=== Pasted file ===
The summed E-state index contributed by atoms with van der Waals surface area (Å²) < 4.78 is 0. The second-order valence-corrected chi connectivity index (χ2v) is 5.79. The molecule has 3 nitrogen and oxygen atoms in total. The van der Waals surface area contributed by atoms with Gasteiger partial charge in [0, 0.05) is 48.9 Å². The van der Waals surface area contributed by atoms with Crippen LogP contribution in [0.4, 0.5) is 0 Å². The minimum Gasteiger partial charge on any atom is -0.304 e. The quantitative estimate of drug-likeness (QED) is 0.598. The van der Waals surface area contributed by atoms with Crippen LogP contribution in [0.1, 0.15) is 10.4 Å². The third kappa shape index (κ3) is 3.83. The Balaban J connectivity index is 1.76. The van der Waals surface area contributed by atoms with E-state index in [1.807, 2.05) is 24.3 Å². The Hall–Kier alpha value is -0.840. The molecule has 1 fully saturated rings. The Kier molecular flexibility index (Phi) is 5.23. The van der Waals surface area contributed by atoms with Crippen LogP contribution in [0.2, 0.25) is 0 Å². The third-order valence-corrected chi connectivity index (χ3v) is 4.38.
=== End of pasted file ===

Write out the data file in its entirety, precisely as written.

The summed E-state index contributed by atoms with van der Waals surface area (Å²) < 4.78 is 0. The second-order valence-corrected chi connectivity index (χ2v) is 5.79. The molecule has 3 nitrogen and oxygen atoms in total. The van der Waals surface area contributed by atoms with Gasteiger partial charge in [0, 0.05) is 48.9 Å². The van der Waals surface area contributed by atoms with Crippen LogP contribution in [0.4, 0.5) is 0 Å². The minimum Gasteiger partial charge on any atom is -0.304 e. The quantitative estimate of drug-likeness (QED) is 0.598. The van der Waals surface area contributed by atoms with Crippen LogP contribution in [0.1, 0.15) is 10.4 Å². The third kappa shape index (κ3) is 3.83. The Balaban J connectivity index is 1.76. The van der Waals surface area contributed by atoms with E-state index in [1.807, 2.05) is 24.3 Å². The Hall–Kier alpha value is -0.840. The molecule has 1 fully saturated rings. The Kier molecular flexibility index (Phi) is 5.23. The van der Waals surface area contributed by atoms with Crippen LogP contribution in [0.2, 0.25) is 0 Å². The third-order valence-corrected chi connectivity index (χ3v) is 4.38.